So I'd say, you know, that next thing after, uh, working on our abilities to handle our emotions would be to create a plan to move ourselves out of that place of being overwhelmed. Focus on what you can do today. That's the next thing. You know, there's, there's the worries about all the stuff we got to do in the future or things that could happen, fears about what might happen. There's all the things in the past that we could have negative feelings about or we could, uh, we could be carrying with us into the future. But the thing that matters is what's in front of me right now. And if my stressor has to do with, um, something at work, you know, the best thing I could do is prioritize what I'm trying to do there and just deal with what's right in front of me and to give all my effort, you know, my complete, uh, presence to that, be in that moment and do it to your very best of our ability.
Speaker 1:
14:33
And at that point, all we can do is say we did our best and we made progress there. And then when I go home at night, now what is it that's right in front of me? It's my family. How do I bring my best to that and let go of the things that may have, uh, may otherwise be carried home with me from work? So create the plan, develop a focus, and, and that really has to do a sense of control. You know, part of the problem with being overwhelmed is if we feel like we have no control over the way we feel, but if we have a plan and are starting to kind of tackle those things one at a time and letting go, the things that we can't tackle right now, the sense of control will come back and overwhelm will start to abate and move, move backwards.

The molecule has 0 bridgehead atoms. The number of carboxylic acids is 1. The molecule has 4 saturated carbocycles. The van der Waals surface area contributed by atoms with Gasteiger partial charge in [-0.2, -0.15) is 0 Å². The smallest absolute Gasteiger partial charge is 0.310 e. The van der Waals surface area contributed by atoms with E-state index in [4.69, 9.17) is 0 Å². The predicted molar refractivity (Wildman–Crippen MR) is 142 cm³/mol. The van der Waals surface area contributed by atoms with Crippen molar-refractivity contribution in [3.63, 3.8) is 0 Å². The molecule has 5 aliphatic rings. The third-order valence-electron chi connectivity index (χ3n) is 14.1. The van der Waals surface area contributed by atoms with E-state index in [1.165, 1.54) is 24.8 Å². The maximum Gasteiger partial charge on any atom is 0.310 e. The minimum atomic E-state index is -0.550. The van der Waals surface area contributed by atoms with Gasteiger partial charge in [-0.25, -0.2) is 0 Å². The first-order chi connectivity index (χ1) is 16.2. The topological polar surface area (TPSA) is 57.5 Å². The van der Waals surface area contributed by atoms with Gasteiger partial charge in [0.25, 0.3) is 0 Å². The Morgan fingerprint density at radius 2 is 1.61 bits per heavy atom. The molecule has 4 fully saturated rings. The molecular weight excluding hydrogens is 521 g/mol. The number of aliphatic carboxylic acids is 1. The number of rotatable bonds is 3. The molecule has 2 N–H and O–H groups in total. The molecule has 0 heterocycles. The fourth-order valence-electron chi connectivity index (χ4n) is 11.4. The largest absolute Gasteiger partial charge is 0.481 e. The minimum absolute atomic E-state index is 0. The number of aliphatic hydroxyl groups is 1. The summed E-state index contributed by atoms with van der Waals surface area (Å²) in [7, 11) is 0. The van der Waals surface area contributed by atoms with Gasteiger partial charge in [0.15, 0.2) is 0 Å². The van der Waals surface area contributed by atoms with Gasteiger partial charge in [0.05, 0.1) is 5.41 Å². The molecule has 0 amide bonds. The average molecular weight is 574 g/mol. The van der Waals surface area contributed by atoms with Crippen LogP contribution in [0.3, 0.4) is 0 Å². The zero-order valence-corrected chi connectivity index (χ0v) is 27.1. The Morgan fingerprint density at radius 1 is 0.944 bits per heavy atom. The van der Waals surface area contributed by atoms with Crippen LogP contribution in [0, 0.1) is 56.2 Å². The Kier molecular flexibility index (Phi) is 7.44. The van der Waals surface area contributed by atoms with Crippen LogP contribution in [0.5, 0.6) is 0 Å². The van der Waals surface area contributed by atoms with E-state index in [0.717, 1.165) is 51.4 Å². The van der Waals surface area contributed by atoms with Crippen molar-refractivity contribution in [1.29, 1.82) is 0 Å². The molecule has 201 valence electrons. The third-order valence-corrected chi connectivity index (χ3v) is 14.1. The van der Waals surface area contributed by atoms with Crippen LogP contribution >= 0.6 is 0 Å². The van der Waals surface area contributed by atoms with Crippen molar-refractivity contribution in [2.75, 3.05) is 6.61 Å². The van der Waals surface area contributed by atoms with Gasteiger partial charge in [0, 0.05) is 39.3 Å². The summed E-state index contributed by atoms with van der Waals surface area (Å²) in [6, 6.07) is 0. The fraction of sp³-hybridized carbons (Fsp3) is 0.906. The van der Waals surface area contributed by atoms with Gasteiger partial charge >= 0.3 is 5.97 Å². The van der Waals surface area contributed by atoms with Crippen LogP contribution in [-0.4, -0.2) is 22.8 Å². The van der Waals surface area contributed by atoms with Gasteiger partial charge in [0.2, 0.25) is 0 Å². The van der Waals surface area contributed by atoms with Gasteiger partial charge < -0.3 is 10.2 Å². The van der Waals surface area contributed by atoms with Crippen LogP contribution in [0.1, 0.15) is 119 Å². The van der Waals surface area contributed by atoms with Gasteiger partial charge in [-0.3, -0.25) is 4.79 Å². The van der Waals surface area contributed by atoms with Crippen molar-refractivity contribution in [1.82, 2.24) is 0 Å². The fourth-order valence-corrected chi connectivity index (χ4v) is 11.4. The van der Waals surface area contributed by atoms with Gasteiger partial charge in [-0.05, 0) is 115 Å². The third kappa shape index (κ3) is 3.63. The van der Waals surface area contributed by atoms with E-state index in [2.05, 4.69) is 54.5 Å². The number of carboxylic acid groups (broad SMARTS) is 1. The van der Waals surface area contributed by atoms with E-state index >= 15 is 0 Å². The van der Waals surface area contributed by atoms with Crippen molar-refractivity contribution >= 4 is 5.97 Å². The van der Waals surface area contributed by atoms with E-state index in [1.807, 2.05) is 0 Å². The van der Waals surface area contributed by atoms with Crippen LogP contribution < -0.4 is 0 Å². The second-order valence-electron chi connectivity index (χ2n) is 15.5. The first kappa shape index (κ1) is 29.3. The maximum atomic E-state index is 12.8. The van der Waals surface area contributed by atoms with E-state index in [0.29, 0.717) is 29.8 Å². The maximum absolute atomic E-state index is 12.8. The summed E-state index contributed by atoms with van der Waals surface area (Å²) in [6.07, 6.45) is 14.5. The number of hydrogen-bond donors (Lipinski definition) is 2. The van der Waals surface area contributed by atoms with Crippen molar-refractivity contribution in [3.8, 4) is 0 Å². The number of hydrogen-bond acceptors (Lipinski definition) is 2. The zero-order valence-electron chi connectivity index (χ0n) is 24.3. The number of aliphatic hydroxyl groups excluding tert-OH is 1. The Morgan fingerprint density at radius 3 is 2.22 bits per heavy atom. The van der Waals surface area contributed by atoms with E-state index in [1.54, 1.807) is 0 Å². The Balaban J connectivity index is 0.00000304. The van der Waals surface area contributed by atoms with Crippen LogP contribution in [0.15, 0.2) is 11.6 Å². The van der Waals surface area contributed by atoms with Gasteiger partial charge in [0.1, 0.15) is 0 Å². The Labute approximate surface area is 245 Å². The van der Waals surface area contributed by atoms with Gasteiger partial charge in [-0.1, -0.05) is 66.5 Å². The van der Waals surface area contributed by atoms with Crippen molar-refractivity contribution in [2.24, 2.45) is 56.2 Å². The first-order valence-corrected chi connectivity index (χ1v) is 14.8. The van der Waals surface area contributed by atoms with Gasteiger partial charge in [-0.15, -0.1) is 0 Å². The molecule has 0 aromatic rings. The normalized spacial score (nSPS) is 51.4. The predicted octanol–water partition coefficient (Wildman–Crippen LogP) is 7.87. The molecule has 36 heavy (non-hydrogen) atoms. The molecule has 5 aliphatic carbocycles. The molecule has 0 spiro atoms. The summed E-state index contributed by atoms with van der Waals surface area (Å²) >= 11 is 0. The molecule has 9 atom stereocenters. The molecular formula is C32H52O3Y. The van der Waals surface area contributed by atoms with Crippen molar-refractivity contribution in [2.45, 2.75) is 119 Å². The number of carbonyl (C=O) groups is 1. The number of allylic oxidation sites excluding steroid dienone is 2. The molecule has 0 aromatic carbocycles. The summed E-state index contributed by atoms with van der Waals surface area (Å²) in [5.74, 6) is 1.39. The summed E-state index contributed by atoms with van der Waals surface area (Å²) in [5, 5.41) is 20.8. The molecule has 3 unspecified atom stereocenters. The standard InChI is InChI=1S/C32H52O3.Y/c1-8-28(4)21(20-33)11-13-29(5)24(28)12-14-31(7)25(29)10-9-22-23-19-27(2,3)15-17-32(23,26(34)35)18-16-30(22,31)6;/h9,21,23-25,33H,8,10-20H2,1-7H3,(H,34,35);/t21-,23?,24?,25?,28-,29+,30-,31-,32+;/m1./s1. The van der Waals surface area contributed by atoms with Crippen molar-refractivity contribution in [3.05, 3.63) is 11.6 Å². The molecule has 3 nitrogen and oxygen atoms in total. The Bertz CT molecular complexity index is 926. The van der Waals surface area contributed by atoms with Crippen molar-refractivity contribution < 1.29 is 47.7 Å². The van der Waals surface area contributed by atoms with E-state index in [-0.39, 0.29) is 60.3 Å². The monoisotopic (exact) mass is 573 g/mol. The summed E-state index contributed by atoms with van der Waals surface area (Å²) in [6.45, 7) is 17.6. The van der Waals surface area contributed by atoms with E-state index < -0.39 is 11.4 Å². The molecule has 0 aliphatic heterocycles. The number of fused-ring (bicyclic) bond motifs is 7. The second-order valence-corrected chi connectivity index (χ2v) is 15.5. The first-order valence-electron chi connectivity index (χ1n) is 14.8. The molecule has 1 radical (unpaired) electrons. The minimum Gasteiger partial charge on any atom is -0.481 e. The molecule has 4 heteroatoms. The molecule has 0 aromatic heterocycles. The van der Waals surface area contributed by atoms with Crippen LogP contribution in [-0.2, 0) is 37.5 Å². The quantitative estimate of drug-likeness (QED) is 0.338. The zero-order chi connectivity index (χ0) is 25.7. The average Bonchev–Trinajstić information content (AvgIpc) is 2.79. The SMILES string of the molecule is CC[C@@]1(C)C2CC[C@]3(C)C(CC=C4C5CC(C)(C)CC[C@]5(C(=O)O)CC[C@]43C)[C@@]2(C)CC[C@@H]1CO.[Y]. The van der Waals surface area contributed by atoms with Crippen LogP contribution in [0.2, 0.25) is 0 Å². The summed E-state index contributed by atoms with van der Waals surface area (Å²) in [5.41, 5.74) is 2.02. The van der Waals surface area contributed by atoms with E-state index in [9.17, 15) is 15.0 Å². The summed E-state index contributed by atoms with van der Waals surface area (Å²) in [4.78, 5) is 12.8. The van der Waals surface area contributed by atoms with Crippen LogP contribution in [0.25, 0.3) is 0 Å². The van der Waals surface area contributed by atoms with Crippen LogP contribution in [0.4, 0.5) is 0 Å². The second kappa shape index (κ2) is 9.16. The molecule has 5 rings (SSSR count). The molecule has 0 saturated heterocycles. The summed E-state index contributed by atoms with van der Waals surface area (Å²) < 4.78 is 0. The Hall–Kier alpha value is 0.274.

Speaker 1:
15:22
Another thing is don't feel like you got to do big things to make a difference. I think that a number of small things can be done that will start to turn the tide. Um, for me this morning there was this feeling of we might have the right person for a particular role here at Homeward bound that would take that enrollment director hat off me. And so we've been just, you know, putting the word out. We've been advertising the, the, the, uh, the job. We've had some great applicants come in and with every interview I do, and with every person that applies, it's interesting that sense of control and sense of weaken effect. The future is growing. And so, uh, as we are narrowing, narrowing it down to the person that we think we want to offer the job to, it is really already lifting the burden and guess what?
Speaker 1:
16:21
Nobody's here yet helping me with this hat but it's close. And so that sense of overwhelm is starting to go backwards. Um, the, the, so the new hire, another thing that started to happen as a result of that is I started to have some ideas for some of the challenges at work, new ideas that started to started to come to me. And the next thing I would say is connection to others. Major, major source of dealing with stress and overwhelm is to have somebody that you can communicate with face to face, that you can sit with them and they're a good listener and they are good reflector and they can give you a perspective that you can't because you're in the weeds dealing with, with those issues that you're dealing with, you have someone that can do that for you. Luckily for me, I'm married to one of those people and I just found out today that she has been deliberately skipping her morning routine, which I feel bad about in a way.